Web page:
But the game is just satire, unless the creator really wants to fight lesbian green alien rights haha.

      Because that just doesn't happen, dude. Women don't catcall women (or men) on the streets. It's functionally always men that do this.

    How the hell was my comment inappropriate?

    Tvtropes explains this oddly-specific sci-fi archetype better than Patricia Hernandez ever could.

    http://tvtropes.org/pmwiki/pmwiki.php/Main/GreenSkinnedSpaceBabe

      Why dig at the author of the article? That's completely unnecessary.

        You must be new here.

          Nope. Kotaku Aus has generally been a community free of that sort of bullshit, with a few unfortunate exceptions.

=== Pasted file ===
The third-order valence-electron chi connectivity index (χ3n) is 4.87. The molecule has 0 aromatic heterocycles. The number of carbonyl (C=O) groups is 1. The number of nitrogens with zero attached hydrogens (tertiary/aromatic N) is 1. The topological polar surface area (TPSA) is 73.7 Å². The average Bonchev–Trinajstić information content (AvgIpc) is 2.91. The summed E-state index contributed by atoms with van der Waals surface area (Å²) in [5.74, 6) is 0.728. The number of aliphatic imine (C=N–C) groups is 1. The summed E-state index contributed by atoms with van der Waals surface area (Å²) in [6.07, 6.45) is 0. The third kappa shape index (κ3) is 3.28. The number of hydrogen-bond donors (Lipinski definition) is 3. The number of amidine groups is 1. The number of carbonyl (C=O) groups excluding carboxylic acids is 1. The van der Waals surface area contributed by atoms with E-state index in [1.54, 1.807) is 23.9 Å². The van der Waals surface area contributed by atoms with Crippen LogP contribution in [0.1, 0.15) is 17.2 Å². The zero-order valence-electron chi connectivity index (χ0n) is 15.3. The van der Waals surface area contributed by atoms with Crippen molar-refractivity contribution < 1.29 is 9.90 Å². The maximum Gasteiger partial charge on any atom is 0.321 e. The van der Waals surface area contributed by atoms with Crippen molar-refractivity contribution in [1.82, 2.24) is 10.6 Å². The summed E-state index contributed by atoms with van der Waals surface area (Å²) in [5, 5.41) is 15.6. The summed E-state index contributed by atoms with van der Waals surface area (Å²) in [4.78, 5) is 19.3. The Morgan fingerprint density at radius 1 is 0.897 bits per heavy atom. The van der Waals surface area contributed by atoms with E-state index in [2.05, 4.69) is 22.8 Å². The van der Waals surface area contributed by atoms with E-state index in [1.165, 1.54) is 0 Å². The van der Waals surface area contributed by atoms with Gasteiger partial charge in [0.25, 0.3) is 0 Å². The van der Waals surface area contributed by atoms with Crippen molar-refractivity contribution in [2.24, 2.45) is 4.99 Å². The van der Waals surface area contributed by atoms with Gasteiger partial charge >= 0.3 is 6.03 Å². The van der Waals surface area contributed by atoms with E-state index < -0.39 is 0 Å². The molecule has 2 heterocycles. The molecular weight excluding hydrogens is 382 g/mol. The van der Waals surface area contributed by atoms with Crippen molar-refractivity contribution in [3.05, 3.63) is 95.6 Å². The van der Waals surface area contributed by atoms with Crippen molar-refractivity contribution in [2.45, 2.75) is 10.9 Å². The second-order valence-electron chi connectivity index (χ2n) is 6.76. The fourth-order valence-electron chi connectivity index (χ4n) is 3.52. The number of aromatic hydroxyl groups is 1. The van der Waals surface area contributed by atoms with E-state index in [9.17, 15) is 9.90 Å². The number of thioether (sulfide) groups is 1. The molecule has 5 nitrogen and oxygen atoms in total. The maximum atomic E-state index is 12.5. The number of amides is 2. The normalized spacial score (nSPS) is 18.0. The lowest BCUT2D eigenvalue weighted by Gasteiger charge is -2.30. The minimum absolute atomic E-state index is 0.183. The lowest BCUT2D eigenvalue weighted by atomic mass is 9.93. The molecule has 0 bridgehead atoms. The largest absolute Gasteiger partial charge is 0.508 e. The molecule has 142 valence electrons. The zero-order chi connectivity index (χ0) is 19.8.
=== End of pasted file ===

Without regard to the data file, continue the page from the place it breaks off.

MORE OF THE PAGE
Read any Patricia Hernandez, Plunkett or Bashcraft tweet-length articles which are just rehashed crap they found on Reddit or Tumblr and relinked here. Or even worse, their making mountains out of non-issue molehills. They try oh, so hard to be legitimate 'videogame journalists' but the second you squeeze out another 'article' about Cheetos, you cannot expect us to take you seriously when you most desire it. Or my favourite, when two or more writers have obviously no correspondence within Gawker and push out the same article hours within each other, or sometimes even years apart.

            http://www.kotaku.com.au/2013/04/the-real-problem-with-that-controversial-sexy-video-game-sorceress/comment-page-2/#comment-1233780